Ronnie Dallas was born in 1921 and was educated at Wellington. He volunteered for the Army at the outbreak of War but was initially placed in the Army Reserve.
He was eventually called up in October 1940, and after his basic training was sent to the RAC OCTU in February 1941.
He was granted an emergency commission in The 3rd Hussars in May 1941 and travelled to the Middle East with the Queen’s Bays in September of the same year.
He joined 3H in Cyprus where the Regiment was on rest in December 1941 and was posted to ‘B’ Squadron.
Shortly thereafter, ‘B’ Squadron received orders to return to the Delta. At the time the popular belief was that it would be their responsibility to draw up Shermans prior to the return of the Regiment to the desert.
This, however, was not the case, and they were reissued with their old Mark VIBs and embarked for the Far East. They disembarked in Sumatra on 14th February 1942 and almost immediately moved to Java where they found themselves under Dutch command and alongside some Australian infantry.
This was a period of considerable uncertainty in the Dutch East Indies, but on the 4th March his troop fought a successful action protecting the Australian left flank in totally unsuitable terrain of paddy fields and thick jungle.
This was the only action in which the squadron was involved and was one in which the other troop leader subsequently receive the MC.
Four days later, the Dutch commander in Chief capitulated and ‘B’ Squadron was ordered to destroy their tanks and surrender. The Squadron Leader gave permission for anybody who wished to try and escape to do so, and Ronnie made the attempt with three other ranks, but their efforts were doomed from the start because the Dutch had destroyed all the boats.
They wandered for about 250 kilometres and eventually came across two Australians and persuaded some natives to build a boat for them. This, however, was a pretty unsuccessful attempt, and as the Japanese knew where they were and were constantly demanding that they surrender, they set said in their boat which was completely unseaworthy.
They decided that they had no option but to surrender.
At the time one of the group had typhus, two others had malaria, they were very short of money, and the natives were becoming hostile.
Subsequently, Ronnie was incarcerated in five prison camps until his liberation at the end of August 1945.
During his time in captivity he was, like so many other prisoners, subjected to brutal beatings, and suffered severe starvation and disease.
The slightest misdemeanour received the harshest of punishments, and Ronnie was always remembered by members of the Regiment who were imprisoned with him as setting an outstanding example to those around him.
On one occasion Ronnie was tied to a tree and Japanese soldiers with fixed bayonet repeatedly charged towards him, pulling away at the last moment.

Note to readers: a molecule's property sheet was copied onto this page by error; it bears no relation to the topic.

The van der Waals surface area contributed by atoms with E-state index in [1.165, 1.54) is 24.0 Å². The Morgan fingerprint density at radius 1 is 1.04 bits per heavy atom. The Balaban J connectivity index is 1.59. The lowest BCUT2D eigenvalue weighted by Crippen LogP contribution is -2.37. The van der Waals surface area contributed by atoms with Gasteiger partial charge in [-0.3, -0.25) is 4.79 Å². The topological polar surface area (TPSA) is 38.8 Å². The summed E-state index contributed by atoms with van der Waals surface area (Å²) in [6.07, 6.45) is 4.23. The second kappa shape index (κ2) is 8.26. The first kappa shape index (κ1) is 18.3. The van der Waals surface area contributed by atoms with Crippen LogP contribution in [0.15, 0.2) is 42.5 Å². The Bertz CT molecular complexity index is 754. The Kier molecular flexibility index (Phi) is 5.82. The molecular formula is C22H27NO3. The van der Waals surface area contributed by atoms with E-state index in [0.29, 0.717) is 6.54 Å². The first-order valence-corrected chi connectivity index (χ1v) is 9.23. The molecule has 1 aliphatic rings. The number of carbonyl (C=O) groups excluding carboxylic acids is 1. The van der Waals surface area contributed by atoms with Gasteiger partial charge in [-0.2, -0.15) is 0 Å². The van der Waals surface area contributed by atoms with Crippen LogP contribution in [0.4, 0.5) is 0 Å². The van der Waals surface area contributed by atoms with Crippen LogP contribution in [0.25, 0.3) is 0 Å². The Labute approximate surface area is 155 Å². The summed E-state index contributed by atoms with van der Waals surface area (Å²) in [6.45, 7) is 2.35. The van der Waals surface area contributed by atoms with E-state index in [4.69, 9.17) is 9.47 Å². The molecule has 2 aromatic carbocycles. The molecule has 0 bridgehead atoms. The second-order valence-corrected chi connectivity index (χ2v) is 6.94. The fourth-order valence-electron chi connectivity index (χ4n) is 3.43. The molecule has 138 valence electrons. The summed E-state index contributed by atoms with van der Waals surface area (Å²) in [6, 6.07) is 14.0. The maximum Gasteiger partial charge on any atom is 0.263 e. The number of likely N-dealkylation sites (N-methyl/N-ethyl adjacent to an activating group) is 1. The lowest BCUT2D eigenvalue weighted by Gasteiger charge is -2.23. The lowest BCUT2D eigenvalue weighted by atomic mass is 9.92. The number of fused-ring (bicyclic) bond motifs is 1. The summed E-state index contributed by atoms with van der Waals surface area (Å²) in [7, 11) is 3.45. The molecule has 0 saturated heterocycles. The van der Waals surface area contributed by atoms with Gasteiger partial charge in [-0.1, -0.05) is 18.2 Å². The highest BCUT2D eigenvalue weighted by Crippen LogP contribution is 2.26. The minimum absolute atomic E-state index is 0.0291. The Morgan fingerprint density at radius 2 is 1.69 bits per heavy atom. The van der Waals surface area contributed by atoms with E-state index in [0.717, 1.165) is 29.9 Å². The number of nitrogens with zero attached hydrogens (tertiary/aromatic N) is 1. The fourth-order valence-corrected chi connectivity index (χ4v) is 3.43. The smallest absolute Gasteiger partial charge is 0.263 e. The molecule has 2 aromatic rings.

Following his liberation, he arrived back in the UK at the end of October 1945, but was not fit to return to the Regiment which was then serving in Palestine until the autumn of 1946. He rejoined ‘B’ Squadron which returned to the UK in August 1948, and then almost immediately to BAOR.
During his time in Germany, Ronnie proved himself to be an outstanding show jumper, winning many competitions and narrowly missing selection for the 1952 Olympics.
He was also a keen sailor and a very competent helmsman, although he seemed to find it difficult when reading charts in the Baltic to understand the difference between metres ad fathoms.
He was instrumental in the re-establishment of the 3H Hunt and was, with the then Commanding Officer Charles Peel, the first Joint Master.
From 1950 to 1952 he was Adjutant to the North Somerset yeomanry, but before taking up this appointment it was necessary for him to undergo serious surgery to his right arm which had failed to recover from the damage inflicted on him whilst a prisoner.
On one occasion whilst in a transit camp in the Middle East he moved into a local hotel, much to the annoyance of the camp staff, claiming that the camp bore many similarities to the camps in which he had spend three and a half years as a prisoner of the Japanese. As a result he arrived back in the Regiment under open arrest.
Subsequently, Ronnie returned to Germany and after Regimental appointments and one with 7th Armoured Brigade, he retired in September 1957.
Almost immediately he left the Army he was appointed Honorary Secretary to the Duke of Beaufort’s Hunt, a task which was to prove very demanding but very satisfying for the next 30 years.
He established excellent relations with the local farmers and was President of the Malmesbury Young Farmer’s Club for over 30 years and was on the Committee of the Badminton Horse Trials for a similar period.
Whenever time allowed, especially in the summer, he continued to enjoy sailing, usually to France or the Channel Islands. A quiet, but determined, person who was admired and respected by all who knew him both in the Army and civilian life.